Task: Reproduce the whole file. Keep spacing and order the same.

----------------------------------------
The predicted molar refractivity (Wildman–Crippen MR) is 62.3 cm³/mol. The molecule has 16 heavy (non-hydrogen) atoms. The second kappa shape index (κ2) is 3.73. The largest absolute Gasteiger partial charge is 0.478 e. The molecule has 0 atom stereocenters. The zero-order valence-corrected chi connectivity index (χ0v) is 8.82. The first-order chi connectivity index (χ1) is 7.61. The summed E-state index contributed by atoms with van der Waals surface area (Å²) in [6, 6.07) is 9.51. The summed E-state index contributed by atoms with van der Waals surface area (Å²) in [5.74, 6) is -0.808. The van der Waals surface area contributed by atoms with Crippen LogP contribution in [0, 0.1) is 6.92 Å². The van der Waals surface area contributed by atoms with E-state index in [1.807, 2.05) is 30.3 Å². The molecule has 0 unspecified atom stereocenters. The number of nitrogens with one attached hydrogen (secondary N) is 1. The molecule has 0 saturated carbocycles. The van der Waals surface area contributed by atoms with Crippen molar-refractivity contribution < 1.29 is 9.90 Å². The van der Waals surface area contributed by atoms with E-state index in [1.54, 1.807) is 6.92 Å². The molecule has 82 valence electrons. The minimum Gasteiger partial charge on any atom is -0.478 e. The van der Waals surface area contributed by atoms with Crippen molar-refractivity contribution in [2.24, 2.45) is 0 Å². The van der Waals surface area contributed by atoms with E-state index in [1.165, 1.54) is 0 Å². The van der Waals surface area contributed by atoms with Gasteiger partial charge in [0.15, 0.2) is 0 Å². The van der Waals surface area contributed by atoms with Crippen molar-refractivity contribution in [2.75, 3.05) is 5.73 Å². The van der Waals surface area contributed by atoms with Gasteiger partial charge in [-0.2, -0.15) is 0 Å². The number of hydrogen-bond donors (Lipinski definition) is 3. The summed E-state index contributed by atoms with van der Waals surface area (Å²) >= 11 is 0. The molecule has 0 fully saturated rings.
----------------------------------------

The predicted molar refractivity (Wildman–Crippen MR) is 62.3 cm³/mol. The molecule has 16 heavy (non-hydrogen) atoms. The second kappa shape index (κ2) is 3.73. The largest absolute Gasteiger partial charge is 0.478 e. The molecule has 0 atom stereocenters. The zero-order valence-corrected chi connectivity index (χ0v) is 8.82. The first-order chi connectivity index (χ1) is 7.61. The summed E-state index contributed by atoms with van der Waals surface area (Å²) in [6, 6.07) is 9.51. The summed E-state index contributed by atoms with van der Waals surface area (Å²) in [5.74, 6) is -0.808. The van der Waals surface area contributed by atoms with Crippen LogP contribution in [0, 0.1) is 6.92 Å². The van der Waals surface area contributed by atoms with E-state index in [1.807, 2.05) is 30.3 Å². The molecule has 0 unspecified atom stereocenters. The number of nitrogens with one attached hydrogen (secondary N) is 1. The molecule has 0 saturated carbocycles. The van der Waals surface area contributed by atoms with Crippen molar-refractivity contribution < 1.29 is 9.90 Å². The van der Waals surface area contributed by atoms with E-state index in [1.54, 1.807) is 6.92 Å². The molecule has 82 valence electrons. The minimum Gasteiger partial charge on any atom is -0.478 e. The van der Waals surface area contributed by atoms with Crippen molar-refractivity contribution in [2.24, 2.45) is 0 Å². The van der Waals surface area contributed by atoms with E-state index in [1.165, 1.54) is 0 Å². The van der Waals surface area contributed by atoms with Gasteiger partial charge in [0.15, 0.2) is 0 Å². The van der Waals surface area contributed by atoms with Crippen molar-refractivity contribution in [2.75, 3.05) is 5.73 Å². The van der Waals surface area contributed by atoms with Gasteiger partial charge in [-0.2, -0.15) is 0 Å². The number of hydrogen-bond donors (Lipinski definition) is 3. The summed E-state index contributed by atoms with van der Waals surface area (Å²) >= 11 is 0. The molecule has 0 fully saturated rings.